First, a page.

Mr. Narendra Modi coming to power as the Prime Minister of India in June 2014 led to the hopes of a long-term bull market.
As it can be seen from the chart, soon after the new Prime Minister was elected, NIFTY witnessed a steady upmove for 8 consecutive months (July ’14- Feb ’15). The sharp correction in February 2016 (NIFTY close price: 6987) , combined with the constant downtrend in the past 1 year (March ‘15- Feb ‘16) negated market hopes of the start of a long term bull market completely. However, when March 2016 saw an unanticipated rise in NIFTY prices, the hopes were instilled again.
In the above chart, the first thing that the eyes automatically track is the clear change in trend during the period January 2016 to March 2016. We can see a sharp dip in the NIFTY prices in February 2016, in contrast to a slow gradual downtrend seen in the previous 1 year. March 2016 marked an upcoming rally in NIFTY prices which seems to be continuing even today. Although there have been temporary corrections since March 2016, overall there was a clear uptrend.
As on February 2016, not domestic investors but rather, Foreign Institutional Investors (FIIs) were deemed to be the force behind providing a direction to the Indian markets. This is because, according to the Indian Express, FIIs held around 40% of the free-float of Indian markets. And according to this guiding principle, FIIs which sold Rs. 125.13 crore worth equities in February 2016 can be assumed to be the reason behind the fall in the NIFTY prices in that month. FIIs had moved out, citing trouble from a global growth perspective and on account of incurring losses in commodity and oil prices, combined with the phenomenon of increasing Non-Performing Assets (NPAs) of the Public Sector Banks in India. Since the market mayhem was mostly driven by global factors, Domestic Institutional Investors continued to show positive figures (buying trend) in February as well.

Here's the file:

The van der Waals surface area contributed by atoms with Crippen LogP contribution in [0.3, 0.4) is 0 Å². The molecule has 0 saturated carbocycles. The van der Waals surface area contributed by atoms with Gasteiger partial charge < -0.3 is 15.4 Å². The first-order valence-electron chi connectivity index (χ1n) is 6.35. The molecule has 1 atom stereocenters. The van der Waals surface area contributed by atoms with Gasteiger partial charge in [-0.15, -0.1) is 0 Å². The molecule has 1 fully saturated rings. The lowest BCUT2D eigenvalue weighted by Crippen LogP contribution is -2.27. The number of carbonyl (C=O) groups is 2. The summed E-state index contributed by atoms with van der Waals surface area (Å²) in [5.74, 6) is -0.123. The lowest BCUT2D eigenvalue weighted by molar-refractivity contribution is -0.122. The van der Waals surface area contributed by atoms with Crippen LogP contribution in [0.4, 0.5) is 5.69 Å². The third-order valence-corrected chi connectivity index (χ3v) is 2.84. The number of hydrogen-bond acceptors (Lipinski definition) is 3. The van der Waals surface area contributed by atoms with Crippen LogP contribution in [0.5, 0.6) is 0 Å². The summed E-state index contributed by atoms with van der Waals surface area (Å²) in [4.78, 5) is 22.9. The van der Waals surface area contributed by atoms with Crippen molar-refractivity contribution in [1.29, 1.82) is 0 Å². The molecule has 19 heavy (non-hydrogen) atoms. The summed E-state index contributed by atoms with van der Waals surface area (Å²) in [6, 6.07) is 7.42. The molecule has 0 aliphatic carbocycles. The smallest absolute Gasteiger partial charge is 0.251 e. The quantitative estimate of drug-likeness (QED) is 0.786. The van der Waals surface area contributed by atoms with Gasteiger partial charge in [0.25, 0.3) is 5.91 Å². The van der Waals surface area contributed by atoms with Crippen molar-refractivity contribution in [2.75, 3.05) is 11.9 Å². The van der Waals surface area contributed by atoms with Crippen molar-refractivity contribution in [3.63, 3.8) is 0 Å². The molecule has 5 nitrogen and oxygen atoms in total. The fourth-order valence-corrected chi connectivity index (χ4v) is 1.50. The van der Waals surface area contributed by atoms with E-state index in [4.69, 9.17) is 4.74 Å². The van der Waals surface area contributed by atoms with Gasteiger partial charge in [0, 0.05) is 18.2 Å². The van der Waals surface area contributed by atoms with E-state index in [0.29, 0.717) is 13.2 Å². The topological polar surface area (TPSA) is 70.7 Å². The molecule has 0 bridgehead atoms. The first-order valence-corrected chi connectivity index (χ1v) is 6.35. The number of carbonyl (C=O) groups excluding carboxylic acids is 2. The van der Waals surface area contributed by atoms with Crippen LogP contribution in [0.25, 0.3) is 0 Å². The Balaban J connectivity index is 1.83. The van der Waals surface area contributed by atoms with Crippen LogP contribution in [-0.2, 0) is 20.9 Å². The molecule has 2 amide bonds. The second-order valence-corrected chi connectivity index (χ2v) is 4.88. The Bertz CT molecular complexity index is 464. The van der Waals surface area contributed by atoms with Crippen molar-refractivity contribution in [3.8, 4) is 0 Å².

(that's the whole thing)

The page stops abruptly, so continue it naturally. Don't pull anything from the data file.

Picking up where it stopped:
Throughout the downtrend from March 2015 to February 2016, DIIs have almost always been highly positive (net buyers) and FIIs have almost always been negative (net sellers). This can lead us to make an assumption that there was fundamentally no or minimal problem in the nation and the market movement, driven by FIIs was a result of a global outlook.
November 2016 witnessed FIIs selling equity stake worth Rs. 199.82 cr, a direct impact of the government announcing demonetization of 500 and 1000-rupee notes, combined with the surprising results of the US Presidential elections.
March 2017 witnessed extremely high FIIs in the Indian market. With NIFTY ending higher for the 3rd consecutive month in March 2017, FIIs recorded the highest monthly inflow in the history of India, according to the data provided by Central Depository Services (India) Ltd. The higher high of NIFTY and the huge FIIs reflecting higher investor sentiment seemed to be the result of change in ruling party in Uttar Pradesh with the election of a new Chief Minister.
As we can see from the chart above, FIIs no longer dominate the trend of the market, that is, they no longer determine the direction of NIFTY price movement. Since June 2017, DIIs have come to dominate the NIFTY price movement and this can also be seen in the August, 2017 chart (below). Despite continued selling of FIIs throughout the month, NIFTY remained around its range of 9711-10115.
Thus, a detailed analysis of the month of August 2017 shows us a constant selling trend in FIIs with the exception of 8th August, 2017. This day witnessed heavy buying in both FII and DII of around Rs.1539 cr and Rs. 798 cr. respectively. The entire month witnessed positive DII values and hence, we can assume that internally, the Indian economy is quite secure and steadily growing.
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NOTE: All data has been taken from StockEdge app.
All above values of FIIs and DIIs are for the cash market.